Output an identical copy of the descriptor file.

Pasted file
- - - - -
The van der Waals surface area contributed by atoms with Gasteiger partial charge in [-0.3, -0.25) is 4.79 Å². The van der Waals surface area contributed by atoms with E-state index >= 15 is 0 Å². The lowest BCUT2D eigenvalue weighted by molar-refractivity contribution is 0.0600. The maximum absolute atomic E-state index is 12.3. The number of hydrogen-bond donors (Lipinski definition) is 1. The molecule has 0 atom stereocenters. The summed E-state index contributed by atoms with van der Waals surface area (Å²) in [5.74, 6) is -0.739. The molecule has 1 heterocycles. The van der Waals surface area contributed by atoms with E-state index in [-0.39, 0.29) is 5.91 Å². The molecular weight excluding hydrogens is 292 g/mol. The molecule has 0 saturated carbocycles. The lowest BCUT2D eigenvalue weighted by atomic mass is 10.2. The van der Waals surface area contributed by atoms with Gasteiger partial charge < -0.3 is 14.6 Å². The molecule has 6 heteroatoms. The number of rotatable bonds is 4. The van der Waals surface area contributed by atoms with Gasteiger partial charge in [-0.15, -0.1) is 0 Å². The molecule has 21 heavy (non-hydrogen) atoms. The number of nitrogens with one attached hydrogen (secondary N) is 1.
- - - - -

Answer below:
The van der Waals surface area contributed by atoms with Gasteiger partial charge in [-0.3, -0.25) is 4.79 Å². The van der Waals surface area contributed by atoms with E-state index >= 15 is 0 Å². The lowest BCUT2D eigenvalue weighted by molar-refractivity contribution is 0.0600. The maximum absolute atomic E-state index is 12.3. The number of hydrogen-bond donors (Lipinski definition) is 1. The molecule has 0 atom stereocenters. The summed E-state index contributed by atoms with van der Waals surface area (Å²) in [5.74, 6) is -0.739. The molecule has 1 heterocycles. The van der Waals surface area contributed by atoms with E-state index in [-0.39, 0.29) is 5.91 Å². The molecular weight excluding hydrogens is 292 g/mol. The molecule has 0 saturated carbocycles. The lowest BCUT2D eigenvalue weighted by atomic mass is 10.2. The van der Waals surface area contributed by atoms with Gasteiger partial charge < -0.3 is 14.6 Å². The molecule has 6 heteroatoms. The number of rotatable bonds is 4. The van der Waals surface area contributed by atoms with Gasteiger partial charge in [-0.15, -0.1) is 0 Å². The molecule has 21 heavy (non-hydrogen) atoms. The number of nitrogens with one attached hydrogen (secondary N) is 1.